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Hubble observations back merger theory.

Galaxies come in various shapes, including fuzzy footballs, elongated smears, hazy pinwheels, and glowing whirlpools. In the 1920s, astronomer Edwin Hubble resolved some of the confusion by classifying galaxies as either spiral (disk-like and compact) or elliptical (egg-shaped and diffuse). But the fundamental question remains: Why do galaxies look so different?

In recent decades, some astronomers have argued that spirals can merge to form larger, elliptical galaxies. Now, images from the Hubble space telescope provide some of the strongest evidence to date for the merger theory.

Astronomer Bradley C. Whitmore of the Space Telescope Science Institute in Baltimore and colleagues peered into the core of the elliptical galaxy NGC 7252, already suspected to be the product of a merger between two spiral galaxies, and saw something strange and unexpected. "Just for one terrible moment I thought, 'Oh my God, I gave them the wrong coordinates!'" Whitmore recalls.

Fortunately, Whitmore had indeed pointed Hubble in the right direction. And to his surprise, the telescope images revealed a pinwheel-shaped whorl of gas and stars in the galaxy's center. This "mini-spiral," as Whitmore calls it, measures 1/20 of the diameter of NGC 7252 and, in an unprecedented twist, rotates counter to the rest of the galaxy.

The astronomers also found at least 40 tightly packed, spherical knots of stars, called globular clusters, speckling the galaxy's central pinwheel. These young, blue clusters, previously detected with ground-based instruments but not seen clearly until now, provide a key piece of evidence for the merger theory. The clusters appear to be 50 to 500 million years old -- too young to have originated in the parental spiral galaxies. Thus, the clusters must have formed in the merger itself, says Whitmore.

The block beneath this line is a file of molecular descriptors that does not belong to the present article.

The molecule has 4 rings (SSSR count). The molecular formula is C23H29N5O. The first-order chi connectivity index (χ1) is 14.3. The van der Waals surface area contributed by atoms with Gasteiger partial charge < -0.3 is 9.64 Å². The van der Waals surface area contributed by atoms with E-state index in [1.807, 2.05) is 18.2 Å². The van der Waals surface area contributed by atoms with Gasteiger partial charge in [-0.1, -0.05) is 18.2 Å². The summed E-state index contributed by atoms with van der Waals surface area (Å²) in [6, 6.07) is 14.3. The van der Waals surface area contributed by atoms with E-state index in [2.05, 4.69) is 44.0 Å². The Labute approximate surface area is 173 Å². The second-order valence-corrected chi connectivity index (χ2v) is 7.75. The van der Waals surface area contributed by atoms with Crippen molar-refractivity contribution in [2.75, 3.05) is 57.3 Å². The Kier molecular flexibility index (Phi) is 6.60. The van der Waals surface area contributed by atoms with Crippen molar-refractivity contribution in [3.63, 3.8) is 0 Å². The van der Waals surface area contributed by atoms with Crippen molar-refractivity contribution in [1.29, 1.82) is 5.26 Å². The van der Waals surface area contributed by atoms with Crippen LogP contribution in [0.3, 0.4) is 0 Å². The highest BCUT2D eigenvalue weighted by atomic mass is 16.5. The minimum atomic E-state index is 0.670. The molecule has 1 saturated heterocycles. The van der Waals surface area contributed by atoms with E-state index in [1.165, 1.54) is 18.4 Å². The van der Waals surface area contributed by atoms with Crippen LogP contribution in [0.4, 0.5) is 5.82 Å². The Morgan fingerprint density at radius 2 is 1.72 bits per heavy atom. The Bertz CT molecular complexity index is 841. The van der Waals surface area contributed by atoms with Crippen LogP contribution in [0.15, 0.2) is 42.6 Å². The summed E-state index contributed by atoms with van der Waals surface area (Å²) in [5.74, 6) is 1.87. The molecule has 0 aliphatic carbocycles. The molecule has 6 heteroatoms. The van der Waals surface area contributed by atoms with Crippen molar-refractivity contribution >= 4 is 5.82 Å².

About a billion years ago, Whitmore explains, two spiral galaxies had a fateful encounter where NGC 7252 now lies, some 300 million light-years from Earth in the constellation Aquarius. As the spinning galaxies merged, a powerful gravitational tug-of-war ensued among their billions of stars, tearing the spirals apart. Currents of gas streamed into the center of the merging mass, creating the swirling mini-spiral in the core of NGC 7252. This inrush of gas also created millions of stars, which gravitated together in dense clusters.

The new observations, says Jon A. Holtzman of Lowell Observatory in Flagstaff, Ariz., will help resolve the main objection to the merger theory: that ellipticals contain more clusters than expected from the simple addition of spiral galaxies. The Hubble images suggest that cluster birth may be a consequence of the merger process, says Holtzman, who has conducted similar research on the elliptical galaxy NGC 1275 (SN: 1/25/92, p.52).

Holtzman cautions, however, that "one case does not an entire theory prove." Both he and Whitmore emphasize that more work is needed to explain the physics of how new clusters form in mergers. Astronomers must also find more examples of the phenomenon. Only then might they agree that spiral mergers account for some elliptical galaxies.
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Title Annotation:Hubble telescope provides insight into galaxy development
Author:Pendick, Daniel
Publication:Science News
Article Type:Brief Article
Date:Jun 5, 1993
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